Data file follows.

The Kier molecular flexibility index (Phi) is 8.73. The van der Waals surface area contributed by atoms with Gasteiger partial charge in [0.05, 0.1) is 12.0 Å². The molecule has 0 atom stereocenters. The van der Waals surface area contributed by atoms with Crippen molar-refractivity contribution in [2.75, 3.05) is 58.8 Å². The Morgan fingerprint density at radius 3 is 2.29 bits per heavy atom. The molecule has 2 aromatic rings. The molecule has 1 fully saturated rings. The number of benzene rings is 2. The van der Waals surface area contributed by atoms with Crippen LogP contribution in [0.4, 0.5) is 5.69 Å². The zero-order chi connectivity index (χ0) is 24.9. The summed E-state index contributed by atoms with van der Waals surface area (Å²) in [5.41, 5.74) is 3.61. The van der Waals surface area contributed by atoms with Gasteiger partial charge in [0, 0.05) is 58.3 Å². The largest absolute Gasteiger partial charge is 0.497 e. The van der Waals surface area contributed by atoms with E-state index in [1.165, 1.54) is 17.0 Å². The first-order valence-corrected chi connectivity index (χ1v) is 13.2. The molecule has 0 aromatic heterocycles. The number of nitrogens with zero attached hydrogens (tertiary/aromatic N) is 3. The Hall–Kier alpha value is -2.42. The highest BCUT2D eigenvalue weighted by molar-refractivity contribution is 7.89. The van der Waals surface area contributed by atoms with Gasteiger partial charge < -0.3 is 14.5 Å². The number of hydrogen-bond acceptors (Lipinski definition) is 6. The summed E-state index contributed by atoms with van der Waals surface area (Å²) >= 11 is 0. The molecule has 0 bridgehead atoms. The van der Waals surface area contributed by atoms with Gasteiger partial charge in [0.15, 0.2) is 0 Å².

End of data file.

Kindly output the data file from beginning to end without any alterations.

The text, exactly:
The Kier molecular flexibility index (Phi) is 8.73. The van der Waals surface area contributed by atoms with Gasteiger partial charge in [0.05, 0.1) is 12.0 Å². The molecule has 0 atom stereocenters. The van der Waals surface area contributed by atoms with Crippen molar-refractivity contribution in [2.75, 3.05) is 58.8 Å². The Morgan fingerprint density at radius 3 is 2.29 bits per heavy atom. The molecule has 2 aromatic rings. The molecule has 1 fully saturated rings. The number of benzene rings is 2. The van der Waals surface area contributed by atoms with Crippen LogP contribution in [0.4, 0.5) is 5.69 Å². The zero-order chi connectivity index (χ0) is 24.9. The summed E-state index contributed by atoms with van der Waals surface area (Å²) in [5.41, 5.74) is 3.61. The van der Waals surface area contributed by atoms with Gasteiger partial charge in [0, 0.05) is 58.3 Å². The largest absolute Gasteiger partial charge is 0.497 e. The van der Waals surface area contributed by atoms with E-state index in [1.165, 1.54) is 17.0 Å². The first-order valence-corrected chi connectivity index (χ1v) is 13.2. The molecule has 0 aromatic heterocycles. The number of nitrogens with zero attached hydrogens (tertiary/aromatic N) is 3. The Hall–Kier alpha value is -2.42. The highest BCUT2D eigenvalue weighted by molar-refractivity contribution is 7.89. The van der Waals surface area contributed by atoms with Gasteiger partial charge < -0.3 is 14.5 Å². The number of hydrogen-bond acceptors (Lipinski definition) is 6. The summed E-state index contributed by atoms with van der Waals surface area (Å²) >= 11 is 0. The molecule has 0 bridgehead atoms. The van der Waals surface area contributed by atoms with Gasteiger partial charge in [0.15, 0.2) is 0 Å².